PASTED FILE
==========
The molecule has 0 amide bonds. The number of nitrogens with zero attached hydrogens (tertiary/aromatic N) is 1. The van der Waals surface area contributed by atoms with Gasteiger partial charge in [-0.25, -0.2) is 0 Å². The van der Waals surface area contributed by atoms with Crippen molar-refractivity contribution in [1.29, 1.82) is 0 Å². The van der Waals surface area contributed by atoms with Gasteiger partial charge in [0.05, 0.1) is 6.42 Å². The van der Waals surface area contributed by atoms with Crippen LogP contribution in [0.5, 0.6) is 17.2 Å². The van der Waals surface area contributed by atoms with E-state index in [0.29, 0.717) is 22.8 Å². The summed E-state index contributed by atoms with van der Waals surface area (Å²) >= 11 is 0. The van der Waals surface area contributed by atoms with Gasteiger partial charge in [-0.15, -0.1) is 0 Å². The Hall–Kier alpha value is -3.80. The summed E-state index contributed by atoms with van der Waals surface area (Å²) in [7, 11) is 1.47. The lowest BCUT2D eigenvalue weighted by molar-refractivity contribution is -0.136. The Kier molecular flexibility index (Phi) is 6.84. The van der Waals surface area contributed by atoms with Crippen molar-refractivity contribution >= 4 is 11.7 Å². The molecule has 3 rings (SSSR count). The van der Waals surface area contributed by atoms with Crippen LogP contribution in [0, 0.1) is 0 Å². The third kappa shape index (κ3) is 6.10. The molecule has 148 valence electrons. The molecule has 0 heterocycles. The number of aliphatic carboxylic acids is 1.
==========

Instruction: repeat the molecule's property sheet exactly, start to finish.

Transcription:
The molecule has 0 amide bonds. The number of nitrogens with zero attached hydrogens (tertiary/aromatic N) is 1. The van der Waals surface area contributed by atoms with Gasteiger partial charge in [-0.25, -0.2) is 0 Å². The van der Waals surface area contributed by atoms with Crippen molar-refractivity contribution in [1.29, 1.82) is 0 Å². The van der Waals surface area contributed by atoms with Gasteiger partial charge in [0.05, 0.1) is 6.42 Å². The van der Waals surface area contributed by atoms with Crippen LogP contribution in [0.5, 0.6) is 17.2 Å². The van der Waals surface area contributed by atoms with E-state index in [0.29, 0.717) is 22.8 Å². The summed E-state index contributed by atoms with van der Waals surface area (Å²) >= 11 is 0. The van der Waals surface area contributed by atoms with Gasteiger partial charge in [-0.15, -0.1) is 0 Å². The Hall–Kier alpha value is -3.80. The summed E-state index contributed by atoms with van der Waals surface area (Å²) in [7, 11) is 1.47. The lowest BCUT2D eigenvalue weighted by molar-refractivity contribution is -0.136. The Kier molecular flexibility index (Phi) is 6.84. The van der Waals surface area contributed by atoms with Crippen molar-refractivity contribution >= 4 is 11.7 Å². The molecule has 3 rings (SSSR count). The van der Waals surface area contributed by atoms with Crippen LogP contribution in [0, 0.1) is 0 Å². The third kappa shape index (κ3) is 6.10. The molecule has 148 valence electrons. The molecule has 0 heterocycles. The number of aliphatic carboxylic acids is 1.